Two studies from Alight Solutions indicate that there’s adisconnect between how much financial help workers think they should begetting from their employers and how much help those employersthink they should give.


According to the 2017 Financial Mindset Study and the 2018 HotTopics in Retirement & Financial Wellbeing report, workersconsistently said they want more help across a variety of financialtopics than employers believe they should offer, beyond basicretirement savings and insurance services.


Even for basic services, employees are out there ahead ofemployers:

  • 88 percent of employees say bosses should provide help savingfor retirement, compared with 84 percent of employers

  • 84 percent of workers want help in getting disability insurance,compared with 71 percent of employers

  • 81 percent of workers want help getting life insurance, whilejust 68 percent of employers think they should provide thathelp

But the divide is considerably greater outside those basicareas.


Half of workers want help getting identity protection services;just 24 percent of bosses think they should provide that help.


Similar or greater gulfs loom between them on saving for kids’education (workers, 47 percent; bosses, 20 percent); help with debtmanagement (workers, 46 percent; bosses, 23 percent); help withpaying off or financing student loan debt (workers, 46 percent;bosses, 18 percent); saving for short-term needs (workers, 45percent; bosses, 18 percent); establishing an emergency fund(workers, 44 percent; bosses, 22 percent); and creating or managinga budget (workers, 36 percent; bosses, 19 percent).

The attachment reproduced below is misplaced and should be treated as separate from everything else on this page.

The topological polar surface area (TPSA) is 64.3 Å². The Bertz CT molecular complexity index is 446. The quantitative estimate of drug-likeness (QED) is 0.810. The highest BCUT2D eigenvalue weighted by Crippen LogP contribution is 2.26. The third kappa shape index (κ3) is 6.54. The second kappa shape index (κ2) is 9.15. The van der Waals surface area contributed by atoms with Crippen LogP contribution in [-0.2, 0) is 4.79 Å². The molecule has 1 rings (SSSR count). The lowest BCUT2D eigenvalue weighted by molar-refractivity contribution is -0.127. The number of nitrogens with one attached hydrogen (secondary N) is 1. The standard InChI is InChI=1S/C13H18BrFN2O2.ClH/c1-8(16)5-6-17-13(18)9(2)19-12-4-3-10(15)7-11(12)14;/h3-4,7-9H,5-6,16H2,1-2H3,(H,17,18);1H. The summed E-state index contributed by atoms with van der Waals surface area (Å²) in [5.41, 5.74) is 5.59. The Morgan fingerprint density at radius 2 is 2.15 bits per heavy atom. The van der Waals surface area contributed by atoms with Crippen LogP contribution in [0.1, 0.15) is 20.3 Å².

“While companies have been moving in the right direction bybroadening the types of financial wellbeing tools and resourcesthey provide, workers are still asking for more help,” Rob Austin,head of research at Alight Solutions, says in a statement.


Austin adds, “Offering help for every financial topic isn’tpractical or necessary, but there is an opportunity for companiesto determine the financial issues that are most relevant andpressing for their people and provide support in the areas thatwill be the most meaningful. Our research suggests that people whohave access to broader financial wellbeing programs are moreconfident in their current financial situation and are betterprepared to build a more secure financial future.”

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